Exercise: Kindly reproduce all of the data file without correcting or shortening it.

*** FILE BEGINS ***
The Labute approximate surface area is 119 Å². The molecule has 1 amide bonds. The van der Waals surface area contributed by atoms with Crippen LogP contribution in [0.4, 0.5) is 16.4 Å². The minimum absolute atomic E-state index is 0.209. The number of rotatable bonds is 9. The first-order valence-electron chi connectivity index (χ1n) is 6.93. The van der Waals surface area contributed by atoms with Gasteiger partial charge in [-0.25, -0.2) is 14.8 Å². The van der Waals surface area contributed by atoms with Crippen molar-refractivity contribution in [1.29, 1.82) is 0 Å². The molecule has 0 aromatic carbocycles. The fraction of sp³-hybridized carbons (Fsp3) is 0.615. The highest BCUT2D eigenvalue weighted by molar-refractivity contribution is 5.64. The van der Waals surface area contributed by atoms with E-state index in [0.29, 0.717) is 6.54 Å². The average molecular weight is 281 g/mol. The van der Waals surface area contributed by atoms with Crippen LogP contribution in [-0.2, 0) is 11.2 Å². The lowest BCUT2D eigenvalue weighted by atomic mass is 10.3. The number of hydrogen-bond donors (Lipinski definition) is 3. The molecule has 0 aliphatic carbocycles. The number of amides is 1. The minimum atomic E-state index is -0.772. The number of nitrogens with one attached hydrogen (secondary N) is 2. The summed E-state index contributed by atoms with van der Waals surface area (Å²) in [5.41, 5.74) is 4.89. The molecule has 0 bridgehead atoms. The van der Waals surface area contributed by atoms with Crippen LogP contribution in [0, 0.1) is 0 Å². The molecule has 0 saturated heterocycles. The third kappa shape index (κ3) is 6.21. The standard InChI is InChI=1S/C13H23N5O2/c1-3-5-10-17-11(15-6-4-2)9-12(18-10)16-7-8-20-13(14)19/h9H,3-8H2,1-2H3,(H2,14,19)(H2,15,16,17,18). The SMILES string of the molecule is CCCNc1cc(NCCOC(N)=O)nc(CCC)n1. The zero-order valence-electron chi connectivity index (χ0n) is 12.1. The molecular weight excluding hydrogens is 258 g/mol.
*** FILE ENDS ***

The Labute approximate surface area is 119 Å². The molecule has 1 amide bonds. The van der Waals surface area contributed by atoms with Crippen LogP contribution in [0.4, 0.5) is 16.4 Å². The minimum absolute atomic E-state index is 0.209. The number of rotatable bonds is 9. The first-order valence-electron chi connectivity index (χ1n) is 6.93. The van der Waals surface area contributed by atoms with Gasteiger partial charge in [-0.25, -0.2) is 14.8 Å². The van der Waals surface area contributed by atoms with Crippen molar-refractivity contribution in [1.29, 1.82) is 0 Å². The molecule has 0 aromatic carbocycles. The fraction of sp³-hybridized carbons (Fsp3) is 0.615. The highest BCUT2D eigenvalue weighted by molar-refractivity contribution is 5.64. The van der Waals surface area contributed by atoms with E-state index in [0.29, 0.717) is 6.54 Å². The average molecular weight is 281 g/mol. The van der Waals surface area contributed by atoms with Crippen LogP contribution in [-0.2, 0) is 11.2 Å². The lowest BCUT2D eigenvalue weighted by atomic mass is 10.3. The number of hydrogen-bond donors (Lipinski definition) is 3. The molecule has 0 aliphatic carbocycles. The number of amides is 1. The minimum atomic E-state index is -0.772. The number of nitrogens with one attached hydrogen (secondary N) is 2. The summed E-state index contributed by atoms with van der Waals surface area (Å²) in [5.41, 5.74) is 4.89. The molecule has 0 bridgehead atoms. The van der Waals surface area contributed by atoms with Crippen LogP contribution in [0, 0.1) is 0 Å². The molecule has 0 saturated heterocycles. The third kappa shape index (κ3) is 6.21. The standard InChI is InChI=1S/C13H23N5O2/c1-3-5-10-17-11(15-6-4-2)9-12(18-10)16-7-8-20-13(14)19/h9H,3-8H2,1-2H3,(H2,14,19)(H2,15,16,17,18). The SMILES string of the molecule is CCCNc1cc(NCCOC(N)=O)nc(CCC)n1. The zero-order valence-electron chi connectivity index (χ0n) is 12.1. The molecular weight excluding hydrogens is 258 g/mol.